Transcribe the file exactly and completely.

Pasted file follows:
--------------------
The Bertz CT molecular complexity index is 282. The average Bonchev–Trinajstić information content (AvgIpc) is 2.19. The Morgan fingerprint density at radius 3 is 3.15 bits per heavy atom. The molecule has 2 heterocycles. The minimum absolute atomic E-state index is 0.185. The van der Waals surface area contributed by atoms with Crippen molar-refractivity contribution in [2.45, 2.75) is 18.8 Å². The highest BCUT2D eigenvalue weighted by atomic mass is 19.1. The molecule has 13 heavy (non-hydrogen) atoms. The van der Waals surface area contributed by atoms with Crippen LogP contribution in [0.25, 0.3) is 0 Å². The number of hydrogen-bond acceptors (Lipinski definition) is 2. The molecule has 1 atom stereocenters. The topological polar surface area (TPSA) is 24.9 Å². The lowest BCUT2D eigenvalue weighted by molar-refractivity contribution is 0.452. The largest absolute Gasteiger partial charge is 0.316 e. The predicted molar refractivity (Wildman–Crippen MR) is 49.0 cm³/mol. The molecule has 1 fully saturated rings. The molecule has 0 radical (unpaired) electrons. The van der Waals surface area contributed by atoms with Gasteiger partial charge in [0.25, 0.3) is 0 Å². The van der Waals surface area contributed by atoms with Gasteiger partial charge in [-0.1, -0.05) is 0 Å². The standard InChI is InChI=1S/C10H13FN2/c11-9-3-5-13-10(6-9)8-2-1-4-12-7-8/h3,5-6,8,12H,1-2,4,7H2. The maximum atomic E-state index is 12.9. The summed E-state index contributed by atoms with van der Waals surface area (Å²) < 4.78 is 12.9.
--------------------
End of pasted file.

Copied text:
The Bertz CT molecular complexity index is 282. The average Bonchev–Trinajstić information content (AvgIpc) is 2.19. The Morgan fingerprint density at radius 3 is 3.15 bits per heavy atom. The molecule has 2 heterocycles. The minimum absolute atomic E-state index is 0.185. The van der Waals surface area contributed by atoms with Crippen molar-refractivity contribution in [2.45, 2.75) is 18.8 Å². The highest BCUT2D eigenvalue weighted by atomic mass is 19.1. The molecule has 13 heavy (non-hydrogen) atoms. The van der Waals surface area contributed by atoms with Crippen LogP contribution in [0.25, 0.3) is 0 Å². The number of hydrogen-bond acceptors (Lipinski definition) is 2. The molecule has 1 atom stereocenters. The topological polar surface area (TPSA) is 24.9 Å². The lowest BCUT2D eigenvalue weighted by molar-refractivity contribution is 0.452. The largest absolute Gasteiger partial charge is 0.316 e. The predicted molar refractivity (Wildman–Crippen MR) is 49.0 cm³/mol. The molecule has 1 fully saturated rings. The molecule has 0 radical (unpaired) electrons. The van der Waals surface area contributed by atoms with Gasteiger partial charge in [0.25, 0.3) is 0 Å². The van der Waals surface area contributed by atoms with Gasteiger partial charge in [-0.1, -0.05) is 0 Å². The standard InChI is InChI=1S/C10H13FN2/c11-9-3-5-13-10(6-9)8-2-1-4-12-7-8/h3,5-6,8,12H,1-2,4,7H2. The maximum atomic E-state index is 12.9. The summed E-state index contributed by atoms with van der Waals surface area (Å²) < 4.78 is 12.9.